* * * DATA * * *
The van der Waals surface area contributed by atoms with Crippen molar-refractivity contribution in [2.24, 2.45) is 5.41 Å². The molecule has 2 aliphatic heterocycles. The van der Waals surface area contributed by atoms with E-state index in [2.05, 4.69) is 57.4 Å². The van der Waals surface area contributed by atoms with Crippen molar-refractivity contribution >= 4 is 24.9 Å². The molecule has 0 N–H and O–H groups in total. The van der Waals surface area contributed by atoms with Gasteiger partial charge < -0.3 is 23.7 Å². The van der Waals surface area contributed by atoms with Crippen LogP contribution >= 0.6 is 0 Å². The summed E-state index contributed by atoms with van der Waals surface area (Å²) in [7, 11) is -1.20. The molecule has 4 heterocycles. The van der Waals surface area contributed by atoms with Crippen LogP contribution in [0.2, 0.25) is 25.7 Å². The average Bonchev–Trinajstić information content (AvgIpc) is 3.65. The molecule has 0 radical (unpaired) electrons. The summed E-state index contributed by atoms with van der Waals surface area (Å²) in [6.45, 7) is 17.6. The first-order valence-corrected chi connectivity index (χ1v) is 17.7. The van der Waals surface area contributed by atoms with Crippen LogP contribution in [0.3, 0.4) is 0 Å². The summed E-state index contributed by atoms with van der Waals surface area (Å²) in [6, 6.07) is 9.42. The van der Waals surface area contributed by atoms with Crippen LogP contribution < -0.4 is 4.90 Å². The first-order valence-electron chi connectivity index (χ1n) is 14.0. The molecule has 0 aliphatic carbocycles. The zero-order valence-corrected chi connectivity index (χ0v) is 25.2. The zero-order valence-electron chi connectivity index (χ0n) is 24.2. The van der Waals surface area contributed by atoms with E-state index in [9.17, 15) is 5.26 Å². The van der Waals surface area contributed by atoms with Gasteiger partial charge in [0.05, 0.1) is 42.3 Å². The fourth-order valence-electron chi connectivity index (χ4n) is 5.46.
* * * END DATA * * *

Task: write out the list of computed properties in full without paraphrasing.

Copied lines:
The van der Waals surface area contributed by atoms with Crippen molar-refractivity contribution in [2.24, 2.45) is 5.41 Å². The molecule has 2 aliphatic heterocycles. The van der Waals surface area contributed by atoms with E-state index in [2.05, 4.69) is 57.4 Å². The van der Waals surface area contributed by atoms with Crippen molar-refractivity contribution >= 4 is 24.9 Å². The molecule has 0 N–H and O–H groups in total. The van der Waals surface area contributed by atoms with Gasteiger partial charge < -0.3 is 23.7 Å². The van der Waals surface area contributed by atoms with Crippen LogP contribution >= 0.6 is 0 Å². The summed E-state index contributed by atoms with van der Waals surface area (Å²) in [7, 11) is -1.20. The molecule has 4 heterocycles. The van der Waals surface area contributed by atoms with Crippen LogP contribution in [0.2, 0.25) is 25.7 Å². The average Bonchev–Trinajstić information content (AvgIpc) is 3.65. The molecule has 0 radical (unpaired) electrons. The summed E-state index contributed by atoms with van der Waals surface area (Å²) in [6.45, 7) is 17.6. The first-order valence-corrected chi connectivity index (χ1v) is 17.7. The van der Waals surface area contributed by atoms with Crippen LogP contribution in [0.3, 0.4) is 0 Å². The summed E-state index contributed by atoms with van der Waals surface area (Å²) in [6, 6.07) is 9.42. The van der Waals surface area contributed by atoms with Crippen LogP contribution < -0.4 is 4.90 Å². The first-order valence-electron chi connectivity index (χ1n) is 14.0. The molecule has 0 aliphatic carbocycles. The zero-order valence-corrected chi connectivity index (χ0v) is 25.2. The zero-order valence-electron chi connectivity index (χ0n) is 24.2. The van der Waals surface area contributed by atoms with E-state index in [9.17, 15) is 5.26 Å². The van der Waals surface area contributed by atoms with Gasteiger partial charge in [0.05, 0.1) is 42.3 Å². The fourth-order valence-electron chi connectivity index (χ4n) is 5.46.